Weeknote: 14 to 18 February 2022

Footpath in park blocked by fallen tree
A tree came down in the park near our house

What did I enjoy?

A couple of sessions with digital urgent & emergency care (UEC) colleagues on our strategy and programme benefits. Having a sharper focus on realising actual outcomes from our work has been one of my top two mantras ever since I took on this role last year. (The other is the need to ground all our work in the reality of patient and frontline staff experiences.) As I noted in my learning from 2021, people can be reluctant to connect their work to service outcomes for a number of reasons – not wanting to take the credit for others’ work, or for fear of being held accountable for things beyond their control. In this week’s sessions I sensed we can find a way through that.

It does feel like we have an opportunity to look up and out at this time of the annual UEC demand cycle, and it was great to hear a senior leader who doesn’t work in digital reinforcing the importance of involving digital specialists in the making of overall UEC strategy and policy.

Also this week, Imogen started as head of product in my team. I’m pleased she is joining us now, just as we’re setting out on this strategy work.

How did I uphold the NHS Constitution?

I was interviewed for an evaluation of the NHS Leadership Academy’s Nye Bevan Programme. I talked about my personal learning from that course, which I still try to put into practice: thinking about the impact of my behaviour on my team and colleagues, especially those most at risk of facing discrimination; what I learned about other international models of organising health and social care; and the powerful opportunity we had to practice board level behaviour in a peer learning set.

What did I experiment with?

A few times this week, I caught myself asking leading questions which might have made it harder for someone to voice dissent or raise concerns. In “Leadership is Languauge“, David Marquet notes the powerful impact changing the way we ask questions:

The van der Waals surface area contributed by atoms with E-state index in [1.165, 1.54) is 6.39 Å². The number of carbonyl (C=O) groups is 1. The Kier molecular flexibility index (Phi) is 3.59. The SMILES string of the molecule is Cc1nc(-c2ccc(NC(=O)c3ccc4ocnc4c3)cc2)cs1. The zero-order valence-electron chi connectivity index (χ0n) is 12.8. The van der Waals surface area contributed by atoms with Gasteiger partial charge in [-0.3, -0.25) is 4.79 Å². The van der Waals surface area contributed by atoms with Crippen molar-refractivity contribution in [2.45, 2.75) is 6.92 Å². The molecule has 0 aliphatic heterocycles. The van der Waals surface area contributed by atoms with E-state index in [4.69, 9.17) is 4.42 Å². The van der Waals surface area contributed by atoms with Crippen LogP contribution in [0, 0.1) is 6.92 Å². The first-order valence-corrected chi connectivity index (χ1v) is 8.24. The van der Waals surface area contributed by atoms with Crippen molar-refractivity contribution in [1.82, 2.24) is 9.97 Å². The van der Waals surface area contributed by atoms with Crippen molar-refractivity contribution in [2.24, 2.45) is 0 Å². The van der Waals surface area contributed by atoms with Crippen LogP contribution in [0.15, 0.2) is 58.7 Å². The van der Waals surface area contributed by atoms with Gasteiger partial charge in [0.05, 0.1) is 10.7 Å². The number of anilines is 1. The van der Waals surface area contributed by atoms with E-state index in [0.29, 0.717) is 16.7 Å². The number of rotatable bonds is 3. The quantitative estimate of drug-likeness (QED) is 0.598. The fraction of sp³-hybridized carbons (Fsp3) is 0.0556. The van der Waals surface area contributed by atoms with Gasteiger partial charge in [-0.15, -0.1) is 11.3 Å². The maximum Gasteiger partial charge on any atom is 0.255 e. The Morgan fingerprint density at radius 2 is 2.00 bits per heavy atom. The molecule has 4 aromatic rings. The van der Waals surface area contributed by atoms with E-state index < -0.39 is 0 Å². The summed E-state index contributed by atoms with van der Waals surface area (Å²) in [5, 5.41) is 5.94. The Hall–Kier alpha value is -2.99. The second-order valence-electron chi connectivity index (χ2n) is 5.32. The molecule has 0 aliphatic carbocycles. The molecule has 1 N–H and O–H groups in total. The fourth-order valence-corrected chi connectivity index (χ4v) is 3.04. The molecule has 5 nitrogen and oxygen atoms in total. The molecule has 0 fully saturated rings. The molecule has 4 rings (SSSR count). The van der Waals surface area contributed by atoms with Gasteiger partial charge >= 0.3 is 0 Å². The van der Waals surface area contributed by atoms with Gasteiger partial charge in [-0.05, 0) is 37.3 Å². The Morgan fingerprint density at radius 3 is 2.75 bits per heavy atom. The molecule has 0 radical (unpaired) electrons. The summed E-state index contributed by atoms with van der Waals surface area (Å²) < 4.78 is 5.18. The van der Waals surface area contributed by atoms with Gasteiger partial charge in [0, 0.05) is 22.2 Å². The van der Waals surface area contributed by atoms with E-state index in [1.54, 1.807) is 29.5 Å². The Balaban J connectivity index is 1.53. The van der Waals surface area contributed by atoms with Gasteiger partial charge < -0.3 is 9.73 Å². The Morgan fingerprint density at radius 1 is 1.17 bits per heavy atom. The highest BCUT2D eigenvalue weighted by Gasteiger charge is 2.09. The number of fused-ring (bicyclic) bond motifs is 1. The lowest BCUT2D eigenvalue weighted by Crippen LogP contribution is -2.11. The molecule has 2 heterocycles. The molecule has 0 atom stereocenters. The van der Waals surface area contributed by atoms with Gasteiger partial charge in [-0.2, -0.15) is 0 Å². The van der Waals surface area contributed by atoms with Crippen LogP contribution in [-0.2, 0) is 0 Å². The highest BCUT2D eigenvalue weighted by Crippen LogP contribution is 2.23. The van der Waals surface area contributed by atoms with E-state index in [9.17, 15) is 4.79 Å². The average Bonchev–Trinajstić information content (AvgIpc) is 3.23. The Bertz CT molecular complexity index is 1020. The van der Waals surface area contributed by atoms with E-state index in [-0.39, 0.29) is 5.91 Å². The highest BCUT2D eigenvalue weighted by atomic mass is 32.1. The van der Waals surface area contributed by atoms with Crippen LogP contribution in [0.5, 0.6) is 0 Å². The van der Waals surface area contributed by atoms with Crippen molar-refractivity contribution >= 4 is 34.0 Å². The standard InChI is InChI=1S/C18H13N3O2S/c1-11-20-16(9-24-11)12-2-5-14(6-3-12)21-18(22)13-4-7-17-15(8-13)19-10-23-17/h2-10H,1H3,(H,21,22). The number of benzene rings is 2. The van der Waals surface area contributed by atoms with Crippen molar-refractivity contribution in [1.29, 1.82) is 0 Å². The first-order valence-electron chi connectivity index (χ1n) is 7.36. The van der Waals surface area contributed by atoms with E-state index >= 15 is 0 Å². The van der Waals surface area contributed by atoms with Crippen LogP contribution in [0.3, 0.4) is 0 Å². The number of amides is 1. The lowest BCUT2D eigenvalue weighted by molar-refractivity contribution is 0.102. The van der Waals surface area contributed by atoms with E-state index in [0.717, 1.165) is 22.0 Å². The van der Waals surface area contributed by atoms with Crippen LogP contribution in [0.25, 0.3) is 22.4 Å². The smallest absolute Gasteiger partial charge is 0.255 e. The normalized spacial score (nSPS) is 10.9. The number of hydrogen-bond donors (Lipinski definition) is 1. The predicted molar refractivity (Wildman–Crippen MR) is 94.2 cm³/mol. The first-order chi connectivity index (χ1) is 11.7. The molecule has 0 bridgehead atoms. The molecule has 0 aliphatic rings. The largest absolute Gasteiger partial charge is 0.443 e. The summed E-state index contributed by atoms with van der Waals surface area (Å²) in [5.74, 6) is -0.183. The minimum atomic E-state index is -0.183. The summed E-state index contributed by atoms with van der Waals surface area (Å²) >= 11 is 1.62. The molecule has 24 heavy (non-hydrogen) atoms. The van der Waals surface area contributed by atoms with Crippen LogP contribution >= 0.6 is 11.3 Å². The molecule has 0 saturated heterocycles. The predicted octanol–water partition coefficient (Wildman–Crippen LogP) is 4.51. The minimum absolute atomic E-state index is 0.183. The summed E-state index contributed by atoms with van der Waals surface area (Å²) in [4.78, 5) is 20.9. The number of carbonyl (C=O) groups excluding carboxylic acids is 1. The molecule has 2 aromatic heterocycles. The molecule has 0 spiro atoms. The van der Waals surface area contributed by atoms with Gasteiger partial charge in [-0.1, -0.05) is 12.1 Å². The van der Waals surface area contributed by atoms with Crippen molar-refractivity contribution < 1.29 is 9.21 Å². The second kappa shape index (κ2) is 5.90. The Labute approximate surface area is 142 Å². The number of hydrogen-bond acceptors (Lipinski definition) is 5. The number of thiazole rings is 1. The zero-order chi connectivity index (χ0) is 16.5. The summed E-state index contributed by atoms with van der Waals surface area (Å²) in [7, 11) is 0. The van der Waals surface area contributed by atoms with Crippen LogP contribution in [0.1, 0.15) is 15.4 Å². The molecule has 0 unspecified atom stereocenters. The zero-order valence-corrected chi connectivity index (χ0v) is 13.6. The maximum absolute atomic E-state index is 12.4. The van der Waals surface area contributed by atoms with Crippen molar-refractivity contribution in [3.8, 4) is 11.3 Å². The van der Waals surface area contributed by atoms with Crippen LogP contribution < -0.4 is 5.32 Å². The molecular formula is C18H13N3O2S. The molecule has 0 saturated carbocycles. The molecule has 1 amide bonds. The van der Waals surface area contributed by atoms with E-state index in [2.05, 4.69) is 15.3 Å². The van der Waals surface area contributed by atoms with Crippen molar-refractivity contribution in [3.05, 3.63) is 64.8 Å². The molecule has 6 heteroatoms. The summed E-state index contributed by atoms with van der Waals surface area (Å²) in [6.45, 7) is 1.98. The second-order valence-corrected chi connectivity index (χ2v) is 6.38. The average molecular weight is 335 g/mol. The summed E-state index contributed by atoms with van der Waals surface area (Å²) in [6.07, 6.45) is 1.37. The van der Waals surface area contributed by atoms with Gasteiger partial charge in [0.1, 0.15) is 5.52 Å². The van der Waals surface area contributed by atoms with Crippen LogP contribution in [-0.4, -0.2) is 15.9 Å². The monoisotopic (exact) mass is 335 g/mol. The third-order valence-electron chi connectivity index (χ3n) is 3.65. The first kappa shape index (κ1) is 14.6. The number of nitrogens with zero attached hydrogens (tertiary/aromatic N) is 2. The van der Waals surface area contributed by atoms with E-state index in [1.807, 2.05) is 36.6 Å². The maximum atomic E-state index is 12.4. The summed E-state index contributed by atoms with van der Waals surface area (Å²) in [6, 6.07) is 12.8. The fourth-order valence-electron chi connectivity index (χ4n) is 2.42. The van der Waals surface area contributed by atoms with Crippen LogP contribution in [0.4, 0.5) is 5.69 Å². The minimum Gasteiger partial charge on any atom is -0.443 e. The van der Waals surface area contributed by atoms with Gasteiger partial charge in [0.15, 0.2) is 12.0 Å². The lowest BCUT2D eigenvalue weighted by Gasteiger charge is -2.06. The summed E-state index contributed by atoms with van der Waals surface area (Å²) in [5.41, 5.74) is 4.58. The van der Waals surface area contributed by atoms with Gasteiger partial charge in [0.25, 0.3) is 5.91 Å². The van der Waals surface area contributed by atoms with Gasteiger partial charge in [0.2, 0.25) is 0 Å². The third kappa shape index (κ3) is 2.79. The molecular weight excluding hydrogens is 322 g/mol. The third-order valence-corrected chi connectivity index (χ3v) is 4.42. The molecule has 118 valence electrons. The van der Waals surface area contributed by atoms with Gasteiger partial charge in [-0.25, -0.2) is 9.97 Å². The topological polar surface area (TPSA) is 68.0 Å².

Self-affirming questions seek to prove what we want the case to be. The purpose is to make the asker feel good rather than to reveal the truth of the situation. “Right?” “Does that make sense?” “You have what you need?” “All good?” “Is everything tasting great tonight?” “Did you have a wonderful stay?”

Instead, seek enlightenment by asking questions that make it easy to bring up challenging information. I call this “self-educating,” not “self-affirming.” Some examples would be: “What am I missing?” “What would you like to hear more about?” “What could go wrong?” “What could we do better?”

Next week, I’m going to try to and ask more of the “self-educating” questions instead.

What was hard?

I’m trying to support my team in a part of the annual business planning process, but finding it challenging because information and requsts trickle out bit by bit as isolated requests, or as answers to emails, or are revealed through changes to spreadsheets which my eagle-eyed colleagues have to keep up with.

What do I need to take care of?

As a director and senior leadership team member, I want to be a good corporate citizen and participate in solving the organisation’s overall challenges, but this week I found myself having to dig in deeper to understand what late changes mean specifically for the areas that I look after. I realise that can come across as uncollegiate and trying to hoard resources, so I need to take care in how I frame my challenges. We’re all here to deliver the same overall outcomes.

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